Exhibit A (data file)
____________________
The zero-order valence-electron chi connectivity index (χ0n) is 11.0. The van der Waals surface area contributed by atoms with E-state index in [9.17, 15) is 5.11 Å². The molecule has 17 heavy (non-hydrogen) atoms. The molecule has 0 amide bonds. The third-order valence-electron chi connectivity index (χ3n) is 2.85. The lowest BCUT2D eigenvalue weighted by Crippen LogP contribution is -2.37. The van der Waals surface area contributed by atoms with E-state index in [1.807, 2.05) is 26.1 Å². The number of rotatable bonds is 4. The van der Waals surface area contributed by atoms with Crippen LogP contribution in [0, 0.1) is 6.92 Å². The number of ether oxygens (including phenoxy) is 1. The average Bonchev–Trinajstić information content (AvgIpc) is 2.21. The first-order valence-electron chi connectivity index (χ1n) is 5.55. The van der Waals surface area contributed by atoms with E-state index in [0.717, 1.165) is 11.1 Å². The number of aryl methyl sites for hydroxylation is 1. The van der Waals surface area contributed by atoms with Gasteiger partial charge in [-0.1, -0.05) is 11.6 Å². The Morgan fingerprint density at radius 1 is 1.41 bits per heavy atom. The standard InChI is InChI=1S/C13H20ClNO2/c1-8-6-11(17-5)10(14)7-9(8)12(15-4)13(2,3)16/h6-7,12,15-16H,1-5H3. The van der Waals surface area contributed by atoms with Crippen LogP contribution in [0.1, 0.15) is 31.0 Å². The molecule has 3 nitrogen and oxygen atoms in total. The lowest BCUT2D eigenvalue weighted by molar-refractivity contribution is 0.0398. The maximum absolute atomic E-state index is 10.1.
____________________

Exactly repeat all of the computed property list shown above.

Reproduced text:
The zero-order valence-electron chi connectivity index (χ0n) is 11.0. The van der Waals surface area contributed by atoms with E-state index in [9.17, 15) is 5.11 Å². The molecule has 17 heavy (non-hydrogen) atoms. The molecule has 0 amide bonds. The third-order valence-electron chi connectivity index (χ3n) is 2.85. The lowest BCUT2D eigenvalue weighted by Crippen LogP contribution is -2.37. The van der Waals surface area contributed by atoms with E-state index in [1.807, 2.05) is 26.1 Å². The number of rotatable bonds is 4. The van der Waals surface area contributed by atoms with Crippen LogP contribution in [0, 0.1) is 6.92 Å². The number of ether oxygens (including phenoxy) is 1. The average Bonchev–Trinajstić information content (AvgIpc) is 2.21. The first-order valence-electron chi connectivity index (χ1n) is 5.55. The van der Waals surface area contributed by atoms with E-state index in [0.717, 1.165) is 11.1 Å². The number of aryl methyl sites for hydroxylation is 1. The van der Waals surface area contributed by atoms with Gasteiger partial charge in [-0.1, -0.05) is 11.6 Å². The Morgan fingerprint density at radius 1 is 1.41 bits per heavy atom. The standard InChI is InChI=1S/C13H20ClNO2/c1-8-6-11(17-5)10(14)7-9(8)12(15-4)13(2,3)16/h6-7,12,15-16H,1-5H3. The van der Waals surface area contributed by atoms with Crippen LogP contribution in [0.1, 0.15) is 31.0 Å². The molecule has 3 nitrogen and oxygen atoms in total. The lowest BCUT2D eigenvalue weighted by molar-refractivity contribution is 0.0398. The maximum absolute atomic E-state index is 10.1.